FALLING IN LOVE WITH HOMINIDS delivers a treasure trove of short gems

A quartet of reviews for Nalo Hopkinson’s diverse collection FALLING IN LOVE WITH HOMINIDS.


There is something especially exhilarating about Hopkinson’s short stories. Her voice is fluid and always adds to the type of story she is telling, bringing to mind writers like Ray Bradbury (“The Easthound”) or Toni Morrison (“A Young Candy Daughter”). Her Caribbean heritage is reflected beautifully in the prose, and each story is entirely distinctive. She prefaces each one with a dedication or tidbit about how or why that story was written, adding extra depth. If you haven’t read any of her other works, you will be scrambling to after you read FALLING IN LOVE WITH HOMINIDS. It’s a treasure trove of short gems by an immensely popular and talented writer.


A collection of such diversity as Hopkinson delivers here, will always contain a few stories that don’t connect with the reader. There were a few that did little for me but overall I very much enjoyed Hopkinson’s imaginative and varied approach to storytelling. In just over 200 pages she travels the length and breadth of speculative fiction. FALLING IN LOVE WITH HOMINIDS is as good an invitation to delve deeper into an author’s oeuvre as you are likely to get. I think I am going to take her up on that. It would appear that once again the to read stack has grown.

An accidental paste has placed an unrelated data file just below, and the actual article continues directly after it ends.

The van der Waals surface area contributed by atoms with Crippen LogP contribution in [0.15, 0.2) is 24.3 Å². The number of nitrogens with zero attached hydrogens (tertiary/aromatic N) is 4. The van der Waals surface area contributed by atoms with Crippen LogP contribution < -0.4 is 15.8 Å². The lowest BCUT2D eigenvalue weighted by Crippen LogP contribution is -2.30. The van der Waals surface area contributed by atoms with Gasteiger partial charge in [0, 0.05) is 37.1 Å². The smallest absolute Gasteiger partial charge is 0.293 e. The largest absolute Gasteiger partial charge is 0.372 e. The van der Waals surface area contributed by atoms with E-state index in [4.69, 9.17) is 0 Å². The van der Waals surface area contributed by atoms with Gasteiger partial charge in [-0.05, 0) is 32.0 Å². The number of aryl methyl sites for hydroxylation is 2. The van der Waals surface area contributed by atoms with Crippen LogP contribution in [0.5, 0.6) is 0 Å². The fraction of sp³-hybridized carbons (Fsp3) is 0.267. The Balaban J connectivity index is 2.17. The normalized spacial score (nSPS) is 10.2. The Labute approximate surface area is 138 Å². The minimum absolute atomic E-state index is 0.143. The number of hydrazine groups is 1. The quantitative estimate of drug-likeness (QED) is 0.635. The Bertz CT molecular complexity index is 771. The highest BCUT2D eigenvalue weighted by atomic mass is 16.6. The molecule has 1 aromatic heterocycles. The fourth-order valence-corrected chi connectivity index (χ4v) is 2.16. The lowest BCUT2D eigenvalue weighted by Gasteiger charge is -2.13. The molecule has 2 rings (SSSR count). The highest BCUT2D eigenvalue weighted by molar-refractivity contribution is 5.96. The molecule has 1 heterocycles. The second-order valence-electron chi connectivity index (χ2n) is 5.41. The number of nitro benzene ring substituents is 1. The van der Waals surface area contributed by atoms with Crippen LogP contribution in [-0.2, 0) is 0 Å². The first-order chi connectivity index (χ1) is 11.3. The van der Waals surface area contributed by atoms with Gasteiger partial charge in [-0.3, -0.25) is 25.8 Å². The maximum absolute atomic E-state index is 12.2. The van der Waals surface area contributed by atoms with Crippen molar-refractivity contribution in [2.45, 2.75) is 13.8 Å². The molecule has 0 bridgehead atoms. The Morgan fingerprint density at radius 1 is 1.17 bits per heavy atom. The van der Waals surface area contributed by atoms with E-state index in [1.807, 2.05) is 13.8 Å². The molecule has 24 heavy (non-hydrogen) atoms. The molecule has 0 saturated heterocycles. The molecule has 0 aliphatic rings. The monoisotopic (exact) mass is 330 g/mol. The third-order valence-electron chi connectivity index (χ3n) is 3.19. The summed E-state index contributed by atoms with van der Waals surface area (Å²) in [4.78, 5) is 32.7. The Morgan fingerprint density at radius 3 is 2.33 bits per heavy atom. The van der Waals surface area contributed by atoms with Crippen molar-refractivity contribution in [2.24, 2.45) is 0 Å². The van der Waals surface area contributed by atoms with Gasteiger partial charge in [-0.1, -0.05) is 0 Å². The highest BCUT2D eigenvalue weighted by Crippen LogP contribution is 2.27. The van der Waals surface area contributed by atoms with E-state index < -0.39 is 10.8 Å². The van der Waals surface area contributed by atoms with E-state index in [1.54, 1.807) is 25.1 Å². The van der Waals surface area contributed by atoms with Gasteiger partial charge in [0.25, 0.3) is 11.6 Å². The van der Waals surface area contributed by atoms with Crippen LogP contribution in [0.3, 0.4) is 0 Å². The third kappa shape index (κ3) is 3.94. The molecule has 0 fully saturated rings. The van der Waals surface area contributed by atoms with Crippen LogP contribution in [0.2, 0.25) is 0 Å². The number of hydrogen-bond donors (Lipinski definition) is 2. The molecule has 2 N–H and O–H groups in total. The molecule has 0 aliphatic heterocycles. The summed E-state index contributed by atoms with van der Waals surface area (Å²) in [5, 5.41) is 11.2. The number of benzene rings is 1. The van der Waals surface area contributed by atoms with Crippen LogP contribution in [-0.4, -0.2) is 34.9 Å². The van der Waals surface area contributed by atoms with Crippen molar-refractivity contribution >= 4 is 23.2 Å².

This is my first opportunity to read Hopkinson’s fiction, and I have to say that I’m a fan.  It seems to occupy a space that’s part SF, part fantasy.  I’d recommend this to fans of Jeff Vandermeer, for example.  Extremely well written pieces that seem to slide around and hit the sweet spot.


There were a number of really good reads in FALLING IN LOVE WITH HOMINIDS.

I enjoyed “The Easthound” – A story of death and survival in an apocalyptic world.

“Message In a Bottle” was fanciful, wonderfully told, and very imaginative.

I also liked, “The Smile On the Face” – Teenage angst mixed with an ancient legend and Frankie Avalon & Annette Funicello on the TV.  I really like the use of the limerick to move this story along.

There were only a handful of stories that didn’t hit the mark for me, but it was enough to just give this collection four stars.

For more information on FALLING IN LOVE WITH HOMINIDS, visit the Tachyon page.

Cover art by Chuma Hill

Design by Elizabeth Story